Wednesday, September 2, 2009

Courage comes in colors

When my radiation treatments ended in March, I walked out of the treatment lab toting a souvenir.

I'm not talking about the side effects from treatment that I'm still dealing with five months later, though I suppose that they are a souvenir badge of my treatments in a twisted sort of way.

I'm talking about the ThermaSplint mask that was molded to the contours of my face for my 33 treatment sessions in February and March. Each visit, before beginning treatment, the radiation techs lowered the mask over my head and locked it into place to keep me from shifting position while the rays were targeting my tumors.

At the conclusion of the final session, the radiation techs ceremoniously presented my mask to me, correctly guessing that I would be jazzed about displaying my mask in my living room.

I placed my mask on top of my television when I got home that night. But it wasn't long before the thing started to give me the creeps whenever I watched my Mary Tyler Moore Show DVDs so I found a place for the mask on the upper shelf of a bookcase in my bedroom.

I don't have any plans for using the mask again, but if you turn on the news one day and hear about a reward being offered for information leading to the capture of a ThermaSplint bandit robbing banks, go ahead and turn me in.

Well, to my surprise I learned that I'm not the only guy in the world with a fetish for ThermaSplint head gear.

A friend just let me know about "Courage Unmasked": a fund-raising event taking place next Wednesday at the American University Museum at the Katzen Art Center in Washington, D.C. One hundred artists have transformed radiation masks formerly worn by cancer patients into unique works of art, with proceeds from the event benefiting head and neck patients who are not able to afford radiation treatment for themselves.

Check out this gallery of photos of the Courage Unmasked collection. I hate to play favorites, but I love the Mr. Potato Head vibe that artist Susan Cole created for "Member of the (Medicine) Cabinet" and the whimsy shown in Raymond Van Santen's "The Magic of Courage."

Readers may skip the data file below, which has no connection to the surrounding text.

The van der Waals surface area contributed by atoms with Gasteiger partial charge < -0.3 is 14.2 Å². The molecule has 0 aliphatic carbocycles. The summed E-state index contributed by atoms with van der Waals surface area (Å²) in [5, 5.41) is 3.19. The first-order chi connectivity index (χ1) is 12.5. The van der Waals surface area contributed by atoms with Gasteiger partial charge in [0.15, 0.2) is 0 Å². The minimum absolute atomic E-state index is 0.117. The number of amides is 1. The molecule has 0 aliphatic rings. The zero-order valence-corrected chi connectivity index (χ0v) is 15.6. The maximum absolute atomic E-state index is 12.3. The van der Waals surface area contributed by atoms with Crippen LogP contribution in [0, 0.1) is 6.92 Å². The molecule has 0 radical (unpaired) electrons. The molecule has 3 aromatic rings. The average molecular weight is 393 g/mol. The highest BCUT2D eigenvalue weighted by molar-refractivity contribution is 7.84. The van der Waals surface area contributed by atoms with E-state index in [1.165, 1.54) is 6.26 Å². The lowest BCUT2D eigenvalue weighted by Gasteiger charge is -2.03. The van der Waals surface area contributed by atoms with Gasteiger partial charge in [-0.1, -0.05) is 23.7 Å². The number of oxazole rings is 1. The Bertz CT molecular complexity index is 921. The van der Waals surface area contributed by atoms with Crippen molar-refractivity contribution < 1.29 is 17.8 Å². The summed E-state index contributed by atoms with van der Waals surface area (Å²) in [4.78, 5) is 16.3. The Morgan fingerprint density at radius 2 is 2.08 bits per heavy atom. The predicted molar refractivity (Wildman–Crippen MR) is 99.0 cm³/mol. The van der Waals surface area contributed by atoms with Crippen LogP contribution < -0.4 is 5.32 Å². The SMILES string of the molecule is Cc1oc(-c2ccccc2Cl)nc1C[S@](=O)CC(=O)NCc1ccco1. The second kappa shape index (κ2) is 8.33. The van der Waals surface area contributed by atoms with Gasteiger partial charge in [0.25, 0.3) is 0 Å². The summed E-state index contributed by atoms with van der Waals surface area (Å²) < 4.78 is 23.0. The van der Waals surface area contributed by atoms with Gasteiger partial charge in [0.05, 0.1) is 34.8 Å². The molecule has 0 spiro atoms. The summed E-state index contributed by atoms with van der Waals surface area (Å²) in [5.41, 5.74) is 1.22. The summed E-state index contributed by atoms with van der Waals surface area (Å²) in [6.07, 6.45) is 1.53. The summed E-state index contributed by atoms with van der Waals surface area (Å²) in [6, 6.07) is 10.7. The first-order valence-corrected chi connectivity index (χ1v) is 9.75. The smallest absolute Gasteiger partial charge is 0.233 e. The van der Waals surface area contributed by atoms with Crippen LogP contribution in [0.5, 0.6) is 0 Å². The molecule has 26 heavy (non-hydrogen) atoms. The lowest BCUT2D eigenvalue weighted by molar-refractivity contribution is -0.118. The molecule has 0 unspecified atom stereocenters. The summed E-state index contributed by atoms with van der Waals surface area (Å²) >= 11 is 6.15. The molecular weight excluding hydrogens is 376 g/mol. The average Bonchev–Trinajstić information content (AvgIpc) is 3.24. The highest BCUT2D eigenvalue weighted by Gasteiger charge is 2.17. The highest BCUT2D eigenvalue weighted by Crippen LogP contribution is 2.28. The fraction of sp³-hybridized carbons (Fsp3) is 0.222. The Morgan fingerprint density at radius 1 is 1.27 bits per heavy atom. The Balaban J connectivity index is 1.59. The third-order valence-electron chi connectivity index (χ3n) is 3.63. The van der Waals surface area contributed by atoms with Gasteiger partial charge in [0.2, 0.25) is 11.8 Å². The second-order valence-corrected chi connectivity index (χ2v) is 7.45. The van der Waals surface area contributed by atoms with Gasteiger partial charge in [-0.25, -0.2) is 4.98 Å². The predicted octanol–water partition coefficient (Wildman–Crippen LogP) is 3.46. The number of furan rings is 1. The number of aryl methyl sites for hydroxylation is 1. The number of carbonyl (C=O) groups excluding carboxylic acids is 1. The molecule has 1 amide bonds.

Courage Unmasked just may inspire me to do something fancy to my own ThermaSplint mask, which is a spitting image of its owner, especially the nose. It would make a splendid rhinoceros.

Support Courage Unmasked with a tax deductible donation


  1. Thanks for a lovely write-up! I am one of the artists contributing masks to this event. Making the mask was a moving experience for me, since my mother-in-law went through two radiation treatments before losing a 10-year battle with lung cancer. And now I have a dear friend who also has lung cancer and has undergone radiation treatment - I used his mask for one of my pieces.
    This event is a combination of a brilliant idea (thanks to the unrelenting enthusiasm and perseverance of Cookie Kerxton, a throat cancer survivor), an overwhelming amount of generosity (from the many volunteers and donors involved in the project), and stunning beauty and searing emotion (from the artists' creations).
    Please come to this event if you can. And if you can't, send a check to NCCS (the info is on the Courage Unmasked website) to make a contribution toward our effort to provide funds for folks who can't afford treatment for head and neck cancers.


    Jessica Beels (paper artist and jeweler and creator of two of the masks in the auction)

  2. Hi Jessica

    I just looked at your masks: Brain Teaser and The View from Within. They're beautiful! Thank you for all you do for people with head and neck cancer.


  3. Hi Paul,

    Thank you for your great attitude and fun writing! I really enjoyed reading your blog. You've been through a lot! Good luck with your cycling -- I really admire your perseverance. How's your voice and eating coming along? Congratulations on being declared cancer-free! I'm happy for you that your enjoyment of eating, talking, and singing is coming back!

    The Courage Unmasked event really is an amazing outpouring of goodwill, just as Jessica wrote above. Like you, I'm a survivor of head and neck cancer. I was lucky to be introduced to Cookie Kerxton because we both are treated by the same radiation oncologist. Thus began my work for this campaign, and I also created a mask. Working to help others who aren't as lucky as I am is hugely rewarding. This is my first experience in donating my time, art, and skills to a fundraiser, and I'm loving it. Through Courage Unmasked, I've met and shared stories with so many generous and talented people who simply wouldn't be part of my life if it weren't for this project. Truly, I am grateful for so much.

    Don't know if you ever checked out the Oral Cancer Foundation (OCF), but I highly recommend doing so. At their site, you'll find thousands of articles and posts regarding every possible aspect of oral cancer. Since my diagnosis in 2006, I have enjoyed and learned so much from the site. Very inspiring how dedicated that org is to helping OC patients and their families and friends.

    Good luck with your recovery and with all of the health issues you're navigating. I hope that you DO transform your own mask to remind you of how far you've come and to celebrate all of the victories along the way.

    Wishing you many more huge joys in life,
    Carol Kanga

  4. Hiya, Paul. So glad you wrote about this! One of the most clever art exhibits I've come across. Steve Taravella

  5. The mask in this post looks awesome, perfect for a Halloween party, or for just having fun scaring people in the streets at night.